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Tuesday, May 3, 2016

Big sale

Sunday, December 7, 2008

(Photo)
Bidders raise their cards trying to purchase a property during the Clay County 2008 Tax Sale, which took place in the Rotunda of the Clay County Courthouse. Winning bidders will receive tax sale certificates for their respective properties, which will be good for one year. [Order this photo]
* Largest county tax sale takes place

The largest tax sale in the history of Clay County was smaller than it might have been.

Initially, 791 parcels were eligible to be sold in the tax sale, but in recent weeks, more than 500 homeowners have made good by paying delinquent property taxes before Friday.

"We ended up having 238 properties in the sale," Clay County Deputy Auditor Erica Stallcop told The Brazil Times. "However it was still the largest tax sale we have had."

She added 2006 was previously the largest sale, where 204 were on the docket.

A large crowd gathered in the Rotunda of the Clay County Courthouse to place bids on the available properties. SRI, Inc. (Indianapolis) Owner James Hughes directed the sale as Vice President Brad Engler recorded the sales "We had 50 people register to participate in the sale," Stallcop said. "Most of them made numerous bids while some just came to watch the process, but it was a very successful sale."

Of the 238 available properties, 113 (47.5 percent) were sold which Stallcop said was the typical percentage sold in any given tax sale.

A total of $368,625.39 in delinquent property taxes comprised the 238 parcels in the sale, and at least $138,764.14 was regained from the 113 sales.

"In cases where the property sold for more than the minimum amount, the surplus is placed in a separate fund," Clay County Auditor Mary Jo Alumbaugh said.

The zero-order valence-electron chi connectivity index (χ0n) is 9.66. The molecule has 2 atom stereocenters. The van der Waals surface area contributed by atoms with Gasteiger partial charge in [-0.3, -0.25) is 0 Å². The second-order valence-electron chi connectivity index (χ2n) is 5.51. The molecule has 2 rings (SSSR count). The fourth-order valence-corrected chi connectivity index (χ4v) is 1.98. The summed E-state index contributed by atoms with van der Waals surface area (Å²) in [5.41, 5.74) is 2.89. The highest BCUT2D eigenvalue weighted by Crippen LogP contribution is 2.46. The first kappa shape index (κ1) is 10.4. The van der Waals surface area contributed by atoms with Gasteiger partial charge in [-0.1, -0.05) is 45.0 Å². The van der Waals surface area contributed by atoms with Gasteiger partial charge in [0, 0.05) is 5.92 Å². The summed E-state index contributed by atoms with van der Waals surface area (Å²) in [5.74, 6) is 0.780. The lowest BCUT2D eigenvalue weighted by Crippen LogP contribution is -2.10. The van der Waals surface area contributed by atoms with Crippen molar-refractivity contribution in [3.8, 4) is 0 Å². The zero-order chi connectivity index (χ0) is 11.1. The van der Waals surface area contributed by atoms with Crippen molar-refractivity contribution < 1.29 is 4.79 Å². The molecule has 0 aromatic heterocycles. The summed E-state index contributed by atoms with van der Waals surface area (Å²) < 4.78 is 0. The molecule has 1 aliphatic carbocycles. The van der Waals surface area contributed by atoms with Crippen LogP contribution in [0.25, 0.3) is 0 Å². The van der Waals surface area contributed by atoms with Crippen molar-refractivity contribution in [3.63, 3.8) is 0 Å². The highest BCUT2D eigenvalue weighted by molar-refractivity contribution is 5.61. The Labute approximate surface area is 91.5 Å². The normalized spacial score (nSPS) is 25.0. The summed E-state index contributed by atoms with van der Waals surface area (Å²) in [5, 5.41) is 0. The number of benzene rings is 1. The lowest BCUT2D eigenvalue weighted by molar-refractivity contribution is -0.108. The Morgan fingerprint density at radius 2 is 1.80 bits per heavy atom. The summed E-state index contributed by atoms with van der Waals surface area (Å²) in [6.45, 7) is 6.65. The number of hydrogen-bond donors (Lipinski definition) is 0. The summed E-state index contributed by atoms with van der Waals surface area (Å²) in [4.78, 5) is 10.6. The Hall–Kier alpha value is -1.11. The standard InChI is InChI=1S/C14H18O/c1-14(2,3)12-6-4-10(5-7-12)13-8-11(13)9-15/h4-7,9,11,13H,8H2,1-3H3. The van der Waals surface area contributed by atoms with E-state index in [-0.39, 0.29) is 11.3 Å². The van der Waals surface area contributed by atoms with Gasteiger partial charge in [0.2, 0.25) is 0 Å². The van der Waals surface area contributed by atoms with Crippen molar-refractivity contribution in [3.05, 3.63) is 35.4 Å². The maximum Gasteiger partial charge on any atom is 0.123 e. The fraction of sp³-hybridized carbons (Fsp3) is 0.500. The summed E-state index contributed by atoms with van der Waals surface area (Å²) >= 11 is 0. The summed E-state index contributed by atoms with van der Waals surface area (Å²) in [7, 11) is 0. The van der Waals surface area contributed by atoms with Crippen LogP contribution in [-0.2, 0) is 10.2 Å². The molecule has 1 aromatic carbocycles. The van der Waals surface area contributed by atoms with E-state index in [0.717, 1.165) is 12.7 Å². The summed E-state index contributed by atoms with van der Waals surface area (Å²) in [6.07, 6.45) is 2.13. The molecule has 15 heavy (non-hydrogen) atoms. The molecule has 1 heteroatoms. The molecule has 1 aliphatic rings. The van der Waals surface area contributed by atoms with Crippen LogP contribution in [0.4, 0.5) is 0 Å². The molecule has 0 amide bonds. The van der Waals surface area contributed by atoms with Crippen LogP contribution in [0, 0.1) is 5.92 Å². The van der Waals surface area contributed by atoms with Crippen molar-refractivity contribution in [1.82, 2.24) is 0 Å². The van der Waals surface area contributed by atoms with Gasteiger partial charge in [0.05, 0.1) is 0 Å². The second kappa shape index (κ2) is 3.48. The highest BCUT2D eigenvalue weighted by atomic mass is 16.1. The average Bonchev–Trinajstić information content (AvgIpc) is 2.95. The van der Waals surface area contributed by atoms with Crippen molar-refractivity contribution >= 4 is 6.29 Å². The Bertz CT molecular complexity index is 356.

Winning bidders will now receive a tax sale certificate for each respective purchased property. The certificates are good for one year, in which time, the current owner of the property may still reconcile the delinquencies, with various penalties added.

"There is 10 percent penalty added to all the properties, whether they are sold or not," Alumbaugh said. "Plus, homeowners wanting to redeem would also have to pay interest on any surplus that may come as part of a sale."

Also during the same time period, holders of a tax sale certificate must conduct a title search on the property, send out notices to those with a vested interest in the property and petition the court for an order to receive a tax deed.

If the homeowner makes good on the delinquencies within the year, the winning bidder will receive their money back. However, if the year passes without reconciliation and the bidder does not complete all the necessary steps to acquire the property, the certificate expires and the money is not refunded.

The Clay County Commissioners obtained the remaining 125 properties not sold during Friday's sale and may conduct other sales in the future.

"It has not yet been determined what they will do at this time," Stallcop said. "SRI should be at the January Commissioners meeting to determine the next step.

To view properties in the Clay County 2008 Tax Sale, visit www.sri-taxsale.com.


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County officials may want to consider postponing these auctions until the economy stabalizes. It may benefit citizens more.

-- Posted by scwh1974 on Mon, Dec 8, 2008, at 1:44 AM

It amazes me that so many people showed up to bid on these properties yet we are told just how bad the economy is and the other thing that puzzles me is the fact that 500 homeowners were able to pay, including interest, which I am glad for them but still puzzled as to why a sale must make this happen. I know some of the property owners just forgot some of their properties due to owning so much and some maybe just needed more time until some ear marked money came through.

Sign me "Just Curious"

-- Posted by Tracy Jones on Mon, Dec 8, 2008, at 9:54 AM


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